Friday, October 21 2016


VN’s economic growth expected to hit 6.9%

Update: April, 29/2016 - 09:00
Total investment grew by 9 per cent in 2015 amid robust FDI inflows and rising Government expenditures, marking completion of the country’s five-year planning cycle. — File Photo

Viet Nam News -HÀ NỘI – Việt Nam’s economic growth is expected to edge up further to 6.8-6.9 per cent in 2016 and 2017, thanks to the continued strong performance of domestic private demand, according to an economic and social survey for Asia and Pacific 2016.

The survey, released yesterday by the UN Economic and Social Commission for Asia and the Pacific (ESCAP), said that recovery in Việt Nam’s domestic demand gained momentum. Favourite consumer sentiments were underpinned by low inflation, which dropped to 0.6 per cent in 2015 from 4.1 per cent in 2014 and more than 11 per cent on average in the preceding three years.

Total investment grew by 9 per cent in 2015 amid robust FDI inflows and rising Government expenditures, marking completion of the country’s five-year planning cycle.

Exports of foreign-invested, higher-value sectors, such as mobile phones and electronics, continued to expand rapidly, while commodity exports were more subdued. In addition to diversification into higher-value products, a competitive exchange rate helped to boost exports in the manufacturing sector.

Consumer spending would be supported by increases in real incomes and credits, the survey indicated. Investment should benefit from Government measures to enhance the business environment, including the March 2015 resolution on improving the ease of paying taxes and border clearance procedures.

The Trans-Pacific Partnership trade agreement is expected to attract more foreign investment to build up export capacity, although more stringent environmental and labour requirements may raise production costs in the short run.

The conclusion of the free trade agreement with the European Union, which accounts for one fifth of total exports, would provide a boost to the economy.

Despite strong growth performance in recent years, macroeconomic policy management remains a challenge, according to the survey.

On the monetary front, reported nonperforming loans have declined to about 3 per cent of total loans; this improvement is due in part to transfers of default credits to the country’s asset management company, which had purchased roughly $10 billion in bad debts as of October 2015. The resolution of these bad debts, however, has been slow in the absence of an adequate legal framework.

On the fiscal front, countercyclical fiscal policy during the past few years has weakened the country’s fiscal position. The budget deficit reached 6.6 per cent of GDP in 2015, while public debt edged up to 61 per cent of GDP. Declining oil revenue and a further cut in corporate income tax rates strained revenue collection.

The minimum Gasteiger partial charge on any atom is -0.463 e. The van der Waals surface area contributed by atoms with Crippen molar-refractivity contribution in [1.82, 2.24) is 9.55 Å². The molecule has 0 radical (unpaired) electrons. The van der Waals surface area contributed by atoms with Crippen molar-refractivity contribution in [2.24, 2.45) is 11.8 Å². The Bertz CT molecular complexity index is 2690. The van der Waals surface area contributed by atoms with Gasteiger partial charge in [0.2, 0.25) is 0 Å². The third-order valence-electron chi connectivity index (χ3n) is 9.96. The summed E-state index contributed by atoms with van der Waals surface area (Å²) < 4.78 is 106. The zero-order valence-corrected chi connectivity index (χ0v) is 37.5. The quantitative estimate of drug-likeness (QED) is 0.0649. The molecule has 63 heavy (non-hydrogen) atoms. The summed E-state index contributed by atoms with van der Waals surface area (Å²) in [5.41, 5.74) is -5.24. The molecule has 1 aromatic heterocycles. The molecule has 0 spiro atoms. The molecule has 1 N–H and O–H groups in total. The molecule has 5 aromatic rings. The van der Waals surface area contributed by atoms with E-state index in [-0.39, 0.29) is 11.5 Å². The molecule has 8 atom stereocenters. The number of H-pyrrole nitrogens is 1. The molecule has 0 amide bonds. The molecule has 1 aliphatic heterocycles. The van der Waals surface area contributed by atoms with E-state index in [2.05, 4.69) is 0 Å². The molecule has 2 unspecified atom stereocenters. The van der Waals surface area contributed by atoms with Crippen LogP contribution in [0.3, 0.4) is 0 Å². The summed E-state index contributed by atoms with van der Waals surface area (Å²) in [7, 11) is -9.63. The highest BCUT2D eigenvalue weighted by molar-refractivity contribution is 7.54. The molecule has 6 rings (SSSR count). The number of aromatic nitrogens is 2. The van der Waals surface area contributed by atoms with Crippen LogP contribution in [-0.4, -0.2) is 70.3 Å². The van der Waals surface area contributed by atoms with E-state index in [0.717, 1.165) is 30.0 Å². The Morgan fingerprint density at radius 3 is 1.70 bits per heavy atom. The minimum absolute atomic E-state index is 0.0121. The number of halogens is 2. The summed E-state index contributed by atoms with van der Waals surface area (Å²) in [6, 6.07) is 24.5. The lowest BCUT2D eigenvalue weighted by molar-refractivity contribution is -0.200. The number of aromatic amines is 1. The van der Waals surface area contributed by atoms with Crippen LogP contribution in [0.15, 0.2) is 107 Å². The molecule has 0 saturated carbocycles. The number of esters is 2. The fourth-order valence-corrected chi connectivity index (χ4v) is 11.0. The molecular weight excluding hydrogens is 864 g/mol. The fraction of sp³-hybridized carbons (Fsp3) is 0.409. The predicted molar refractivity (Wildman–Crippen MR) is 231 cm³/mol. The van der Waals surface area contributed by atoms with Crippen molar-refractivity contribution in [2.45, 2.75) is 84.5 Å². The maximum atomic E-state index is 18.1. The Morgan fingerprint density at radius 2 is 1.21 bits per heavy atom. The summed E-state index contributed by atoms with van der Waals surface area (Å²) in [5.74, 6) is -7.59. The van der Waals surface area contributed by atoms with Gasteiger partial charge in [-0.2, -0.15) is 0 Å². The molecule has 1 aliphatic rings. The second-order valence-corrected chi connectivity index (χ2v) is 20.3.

Amid increasingly limited access to concessional external finances, the Government has relied mainly on domestic debt, which involves higher borrowing costs and results in shorter maturity of the public debt profile.

Productivity key

The survey noted that as nations begin implementing the 2030 Agenda for Sustainable Development, the next phase of Asia-Pacific economic growth should be driven by broad-based productivity gains.

It emphasises that this will require higher, targeted fiscal spending, enhanced skills, better infrastructure and improved agricultural productivity.

To boost productivity, the survey recommends a cross-sectoral and integrated approach. Efforts should be strengthened to boost agricultural productivity and foster rural industrialisation and urban-rural linkages.

Improvements in knowledge and skills will also be critical to enable absorption of the large pools of surplus labour that are being released in the rural sector.

The survey also highlights specific policy issues, such as improving female labour participation, enhancing resilience to natural disasters, and dealing with population ageing challenges, economic diversification and service sector development, as well as tax policy and administration reforms.

Nguyễn Anh Dương, Deputy Head of the Central Institute for Economic Management’s Department for Macroeconomic Policy and Integration Studies, said improving productivity is crucial to help Việt Nam increase its competitiveness.

The sustainability of the economic growth depends on the foundations of productivity, the business environment, and encouraging businesses and labourers to share benefits from the economic growth process, he said.

Productivity in Việt Nam was driven by both macro factors, including international integration and market-oriented reforms, and micro factors, including education and training and other policies such as policies relating to renewing science and technology, he said.  

He noted that productivity growth in Việt Nam faced some challenges, including slow recovery of productivity gains, lagging behind many other countries in the ASEAN region.

For example, during the 2009-2014 period, the productivity growth rate of Việt Nam was 4.64 per cent, equivalent to half of that of China.

In addition, the country also faced a low competitiveness capacity among Vietnamese workers in comparison with other countries, coupled with a “brain drain” dilemma.

Dương suggested measures to help improve productivity in Việt Nam, including long-term reform; renewing approaches in education, training, science and technology; strengthening linkages between education quality with businesses’ demand for workers; promoting the central role of labourers in businesses; and fostering linkages between domestic and foreign businesses. - VNS

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